Identification of genes modulated in rheumatoid arthritis using complementary DNA microarray analysis of lymphoblastoid B cell lines from disease-discordant monozygotic twins




To identify disease-specific gene expression profiles in patients with rheumatoid arthritis (RA), using complementary DNA (cDNA) microarray analyses on lymphoblastoid B cell lines (LCLs) derived from RA-discordant monozygotic (MZ) twins.


The cDNA was prepared from LCLs derived from the peripheral blood of 11 pairs of RA-discordant MZ twins. The RA twin cDNA was labeled with cy5 fluorescent dye, and the cDNA of the healthy co-twin was labeled with cy3. To determine relative expression profiles, cDNA from each twin pair was combined and hybridized on 20,000-element microarray chips. Immunohistochemistry and real-time polymerase chain reaction were used to detect the expression of selected gene products in synovial tissue from patients with RA compared with patients with osteoarthritis and normal healthy controls.


In RA twin LCLs compared with healthy co-twin LCLs, 1,163 transcripts were significantly differentially expressed. Of these, 747 were overexpressed and 416 were underexpressed. Gene ontology analysis revealed many genes known to play a role in apoptosis, angiogenesis, proteolysis, and signaling. The 3 most significantly overexpressed genes were laeverin (a novel enzyme with sequence homology to CD13), 11β-hydroxysteroid dehydrogenase type 2 (a steroid pathway enzyme), and cysteine-rich, angiogenic inducer 61 (a known angiogenic factor). The products of these genes, heretofore uncharacterized in RA, were all abundantly expressed in RA synovial tissues.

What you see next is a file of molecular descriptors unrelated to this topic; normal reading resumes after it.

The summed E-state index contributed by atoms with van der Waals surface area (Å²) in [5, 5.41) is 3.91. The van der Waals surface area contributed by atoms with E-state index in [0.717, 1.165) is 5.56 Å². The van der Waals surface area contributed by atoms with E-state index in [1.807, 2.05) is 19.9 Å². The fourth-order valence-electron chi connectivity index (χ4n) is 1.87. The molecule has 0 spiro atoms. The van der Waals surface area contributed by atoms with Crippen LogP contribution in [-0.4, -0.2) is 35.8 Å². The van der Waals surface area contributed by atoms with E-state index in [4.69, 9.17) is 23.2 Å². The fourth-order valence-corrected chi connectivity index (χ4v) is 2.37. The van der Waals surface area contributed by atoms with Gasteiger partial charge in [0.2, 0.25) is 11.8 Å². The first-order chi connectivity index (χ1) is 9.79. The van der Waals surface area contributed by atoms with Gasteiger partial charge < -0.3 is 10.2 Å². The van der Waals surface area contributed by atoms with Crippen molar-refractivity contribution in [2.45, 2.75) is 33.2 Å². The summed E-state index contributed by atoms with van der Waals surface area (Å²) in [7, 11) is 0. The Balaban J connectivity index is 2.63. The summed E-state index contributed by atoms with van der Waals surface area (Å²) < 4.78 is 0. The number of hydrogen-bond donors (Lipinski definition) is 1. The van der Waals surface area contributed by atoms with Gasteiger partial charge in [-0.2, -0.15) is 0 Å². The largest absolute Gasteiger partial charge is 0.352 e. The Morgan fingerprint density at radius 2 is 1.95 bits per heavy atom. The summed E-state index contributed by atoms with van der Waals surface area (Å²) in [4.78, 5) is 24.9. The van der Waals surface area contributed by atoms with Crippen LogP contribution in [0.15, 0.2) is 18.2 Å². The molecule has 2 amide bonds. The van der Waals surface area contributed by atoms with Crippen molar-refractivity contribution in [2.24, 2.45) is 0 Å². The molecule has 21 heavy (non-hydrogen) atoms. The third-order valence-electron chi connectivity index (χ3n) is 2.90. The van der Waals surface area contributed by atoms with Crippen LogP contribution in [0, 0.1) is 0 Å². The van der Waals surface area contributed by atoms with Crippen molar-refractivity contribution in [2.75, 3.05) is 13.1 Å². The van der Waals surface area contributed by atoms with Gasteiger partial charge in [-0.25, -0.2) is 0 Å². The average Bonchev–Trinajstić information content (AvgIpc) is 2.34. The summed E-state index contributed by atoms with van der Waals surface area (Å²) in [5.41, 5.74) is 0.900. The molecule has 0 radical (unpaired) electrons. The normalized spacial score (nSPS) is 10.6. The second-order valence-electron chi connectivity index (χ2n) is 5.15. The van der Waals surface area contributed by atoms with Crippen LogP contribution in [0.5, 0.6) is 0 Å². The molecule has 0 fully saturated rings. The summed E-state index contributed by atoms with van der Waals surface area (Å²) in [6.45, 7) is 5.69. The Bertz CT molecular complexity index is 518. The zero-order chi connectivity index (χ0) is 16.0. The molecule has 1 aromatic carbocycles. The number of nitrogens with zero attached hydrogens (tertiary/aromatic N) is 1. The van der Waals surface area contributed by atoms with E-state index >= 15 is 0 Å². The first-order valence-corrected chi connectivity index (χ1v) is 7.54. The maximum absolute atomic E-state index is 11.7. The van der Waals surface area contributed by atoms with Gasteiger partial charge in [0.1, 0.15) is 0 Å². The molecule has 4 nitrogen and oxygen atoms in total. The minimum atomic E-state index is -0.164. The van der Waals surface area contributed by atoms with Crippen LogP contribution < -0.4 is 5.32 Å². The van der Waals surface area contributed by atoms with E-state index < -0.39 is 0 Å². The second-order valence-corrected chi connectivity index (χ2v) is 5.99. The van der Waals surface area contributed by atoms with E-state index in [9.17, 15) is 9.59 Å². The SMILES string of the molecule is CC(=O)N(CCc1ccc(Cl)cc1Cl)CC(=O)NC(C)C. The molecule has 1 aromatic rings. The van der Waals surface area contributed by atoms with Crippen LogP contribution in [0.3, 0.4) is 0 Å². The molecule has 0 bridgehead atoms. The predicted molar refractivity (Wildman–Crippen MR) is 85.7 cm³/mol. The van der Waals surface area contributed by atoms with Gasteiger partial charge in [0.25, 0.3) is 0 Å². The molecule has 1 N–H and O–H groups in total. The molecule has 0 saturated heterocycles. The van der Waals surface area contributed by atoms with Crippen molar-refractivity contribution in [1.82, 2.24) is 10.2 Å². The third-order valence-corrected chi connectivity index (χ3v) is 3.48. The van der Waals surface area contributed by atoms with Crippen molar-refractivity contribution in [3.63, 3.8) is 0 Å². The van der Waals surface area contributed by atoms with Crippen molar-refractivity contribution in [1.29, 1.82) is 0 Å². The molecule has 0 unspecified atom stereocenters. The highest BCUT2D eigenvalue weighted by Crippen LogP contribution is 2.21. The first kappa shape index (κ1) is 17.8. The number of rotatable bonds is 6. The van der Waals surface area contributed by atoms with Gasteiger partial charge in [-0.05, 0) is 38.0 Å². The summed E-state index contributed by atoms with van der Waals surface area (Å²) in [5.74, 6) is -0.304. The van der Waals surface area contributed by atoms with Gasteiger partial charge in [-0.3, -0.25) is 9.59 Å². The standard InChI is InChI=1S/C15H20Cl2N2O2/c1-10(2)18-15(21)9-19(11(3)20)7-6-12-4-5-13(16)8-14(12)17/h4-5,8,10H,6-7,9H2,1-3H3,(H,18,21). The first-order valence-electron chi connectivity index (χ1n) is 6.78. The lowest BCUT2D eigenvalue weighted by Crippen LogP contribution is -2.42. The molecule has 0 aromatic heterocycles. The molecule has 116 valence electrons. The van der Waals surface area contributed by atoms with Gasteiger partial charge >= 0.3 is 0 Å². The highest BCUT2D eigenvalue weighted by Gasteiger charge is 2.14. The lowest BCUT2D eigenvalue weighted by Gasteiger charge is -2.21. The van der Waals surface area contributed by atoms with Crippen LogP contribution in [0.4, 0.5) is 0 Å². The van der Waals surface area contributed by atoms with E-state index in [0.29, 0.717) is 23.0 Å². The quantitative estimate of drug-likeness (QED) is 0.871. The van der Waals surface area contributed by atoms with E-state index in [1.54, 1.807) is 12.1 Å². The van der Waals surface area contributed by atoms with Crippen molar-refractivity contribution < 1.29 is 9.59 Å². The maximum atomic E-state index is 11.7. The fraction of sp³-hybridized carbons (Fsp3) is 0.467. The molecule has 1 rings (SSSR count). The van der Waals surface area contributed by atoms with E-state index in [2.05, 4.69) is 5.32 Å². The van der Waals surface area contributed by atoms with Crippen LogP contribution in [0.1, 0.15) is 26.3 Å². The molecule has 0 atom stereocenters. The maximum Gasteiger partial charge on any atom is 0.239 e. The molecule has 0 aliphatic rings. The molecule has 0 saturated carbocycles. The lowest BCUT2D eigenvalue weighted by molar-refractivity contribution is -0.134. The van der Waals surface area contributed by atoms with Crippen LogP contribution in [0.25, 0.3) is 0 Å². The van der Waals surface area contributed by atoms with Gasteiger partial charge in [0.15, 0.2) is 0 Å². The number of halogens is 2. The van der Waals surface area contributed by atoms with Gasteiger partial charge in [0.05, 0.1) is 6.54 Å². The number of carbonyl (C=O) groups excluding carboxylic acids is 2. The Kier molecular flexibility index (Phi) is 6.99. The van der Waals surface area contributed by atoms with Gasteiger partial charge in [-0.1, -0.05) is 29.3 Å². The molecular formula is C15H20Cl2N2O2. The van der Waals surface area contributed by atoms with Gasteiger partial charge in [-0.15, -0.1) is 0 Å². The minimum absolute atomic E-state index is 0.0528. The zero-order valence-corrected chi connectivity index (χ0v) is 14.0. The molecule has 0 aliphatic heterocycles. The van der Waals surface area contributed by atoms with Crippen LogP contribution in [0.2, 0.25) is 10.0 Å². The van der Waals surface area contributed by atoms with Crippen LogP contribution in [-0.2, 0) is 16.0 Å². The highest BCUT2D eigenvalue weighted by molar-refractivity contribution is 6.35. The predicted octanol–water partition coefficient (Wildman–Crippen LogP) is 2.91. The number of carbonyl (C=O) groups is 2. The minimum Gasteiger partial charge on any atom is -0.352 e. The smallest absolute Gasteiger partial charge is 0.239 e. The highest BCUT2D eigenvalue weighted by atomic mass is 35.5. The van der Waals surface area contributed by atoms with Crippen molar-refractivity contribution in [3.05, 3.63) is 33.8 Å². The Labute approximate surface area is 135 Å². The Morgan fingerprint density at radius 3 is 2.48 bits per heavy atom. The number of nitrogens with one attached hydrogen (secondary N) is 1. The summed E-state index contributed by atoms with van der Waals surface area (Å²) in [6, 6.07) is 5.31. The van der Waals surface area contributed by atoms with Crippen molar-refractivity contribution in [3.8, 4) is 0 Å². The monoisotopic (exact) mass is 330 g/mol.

Microarray cDNA analysis of peripheral blood–derived LCLs from well-controlled patient populations is a useful tool to detect RA-relevant genes and could help in identifying novel therapeutic targets.